Javascript Testing 2021 | Tools and Libraries for Testing

Testing in Today's world with different Libraries and Tools

Software Engineer, React Training, Testing JavaScript Training || from kentcdodd.com

JavaScript Unit Testing

JavaScript Unit Testing is a testing method in which JavaScript test code written for a web page or web application module is combined with HTML as an inline event handler and executed in the browser to test if all functionalities work fine. These unit tests are then organized in the test suite.

Each and every suite contains a number of tests designed to be executed for a separate module. Most importantly they don't conflict with any other module and run with fewer dependencies on each other (some critical situations may cause dependencies).

Why testing is important

Before diving into the various types and concepts of software testing, you should first have a clear understanding of why you should actually care about automated testing in the first place.

Building Confidence In Your Code:

To know that your code is working as planned, it needs to be tested in some kind. Manual test work for most small applications but don't provide the security and confidence level you get using automated tests.

  • Automated tests make it easy to test almost every possible situation and allow you to run them whenever you are making a change to your code.
  • Identifying every success and failure case and writing tests for them will ensure that you are confident with the code you are deploying for production.

How to write Tests and application

  • Use a static type system and a linter to capture basic errors like typos and syntax.
  • Write effective unit tests that target the critical behavior and functionality of your application.
  • Develop integration tests to audit your application holistically and make sure everything works together correctly in harmony.
  • Create end-to-end (e2e) functional tests for automated click-testing of critical paths instead of relying on your users to do it for you.

Running Tests

  • Tests can run in the browser by creating an HTML page with the test libraries and test files included as JS scripts.
  • Tests can run in a headless browser which is way to launch browsers where they run without actually rendering on the screen. This way you can run them even in a command line environment and very fast.
  • Tests can also be executed in Node.js by simply importing the test files and dependent libraries. jsdom is commonly used in Node.js to simulate a browser-like environment using pure JavaScript.Jsdom simulates whatever you get when you run your JS inside the browser like window, document, body, location, cookies, selectors but it renders nothing real.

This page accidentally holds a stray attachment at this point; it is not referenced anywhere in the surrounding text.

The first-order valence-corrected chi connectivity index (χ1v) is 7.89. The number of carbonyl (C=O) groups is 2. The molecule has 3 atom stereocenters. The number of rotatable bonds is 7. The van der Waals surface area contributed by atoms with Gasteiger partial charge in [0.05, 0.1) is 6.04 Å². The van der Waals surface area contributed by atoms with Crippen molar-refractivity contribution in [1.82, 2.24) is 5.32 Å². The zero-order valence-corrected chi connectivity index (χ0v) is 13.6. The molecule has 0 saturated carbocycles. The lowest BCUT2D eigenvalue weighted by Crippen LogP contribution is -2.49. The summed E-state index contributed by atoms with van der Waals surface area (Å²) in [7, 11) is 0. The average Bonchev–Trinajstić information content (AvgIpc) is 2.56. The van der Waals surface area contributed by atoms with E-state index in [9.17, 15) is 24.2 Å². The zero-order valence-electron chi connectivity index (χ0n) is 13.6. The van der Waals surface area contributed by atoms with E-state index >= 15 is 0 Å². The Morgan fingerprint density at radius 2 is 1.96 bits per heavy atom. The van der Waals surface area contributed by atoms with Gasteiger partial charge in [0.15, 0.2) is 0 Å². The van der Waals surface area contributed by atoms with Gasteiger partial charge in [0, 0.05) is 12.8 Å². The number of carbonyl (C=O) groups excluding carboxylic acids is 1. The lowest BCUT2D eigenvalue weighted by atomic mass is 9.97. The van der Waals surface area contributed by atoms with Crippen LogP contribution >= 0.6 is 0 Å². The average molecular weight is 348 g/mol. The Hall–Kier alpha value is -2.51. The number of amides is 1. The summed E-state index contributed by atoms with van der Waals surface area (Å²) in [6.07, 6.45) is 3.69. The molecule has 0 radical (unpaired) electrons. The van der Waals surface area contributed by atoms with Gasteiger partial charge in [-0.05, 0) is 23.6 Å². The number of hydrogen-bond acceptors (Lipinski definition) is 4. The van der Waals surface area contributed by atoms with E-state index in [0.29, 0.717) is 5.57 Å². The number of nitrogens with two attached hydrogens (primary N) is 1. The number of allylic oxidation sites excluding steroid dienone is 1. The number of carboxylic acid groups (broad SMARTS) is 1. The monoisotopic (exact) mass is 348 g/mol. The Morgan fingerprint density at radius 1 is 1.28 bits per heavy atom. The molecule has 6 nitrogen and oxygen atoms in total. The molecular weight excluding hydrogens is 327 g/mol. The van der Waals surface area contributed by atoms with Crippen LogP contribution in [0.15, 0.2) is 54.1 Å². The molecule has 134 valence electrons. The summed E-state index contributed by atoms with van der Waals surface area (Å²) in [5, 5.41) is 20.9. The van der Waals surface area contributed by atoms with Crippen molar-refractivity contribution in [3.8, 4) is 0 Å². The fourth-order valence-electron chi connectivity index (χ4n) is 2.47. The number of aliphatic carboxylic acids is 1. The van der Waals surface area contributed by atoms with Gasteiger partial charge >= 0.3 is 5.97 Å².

Types of tests

There are a few different types of tests, and it is essential to know how they differ from each other. Most applications will require you to write multiple kinds of tests to get the best result possible.

Unit tests:

The purpose of a unit test is to validate the functionality of a relatively small piece of software, independently from other parts. Unit tests are narrow in scope, which allows us to cover all cases to ensure that every single part works correctly.

They are small and highly focused tests that can efficiently be executed on your local machine because of their fast execution time. You are going to have hundreds, if not thousands of these tests and run them on a regular basis while developing.

The only downside to these kinds of tests is that they are not executed on real devices and therefore have lower fidelity than the other types of tests.

Integration tests:

Integration tests demonstrate that the different parts of your application work together in a real-life production environment. They verify that two separate modules or components are working together in the way they should.

These tests are of medium size and have a much higher execution time then Unit tests. They aren't executed as often but are still vital for checking the health status of your applications. Their fidelity is also a lot higher because they run on real devices and verify the actual interaction between various components of your application.

End-to-End tests:

End-to-End tests validate complex scenarios from end to end, and usually require external resources, like databases or web servers, to be present. Imagine you have an application with a sign-up flow comprising of several steps, and you want to test the entire flow, that’s where End-to-End tests come into play.

E2E tests will also run on real devices just like integration tests and therefore, will again be quite slow in their execution.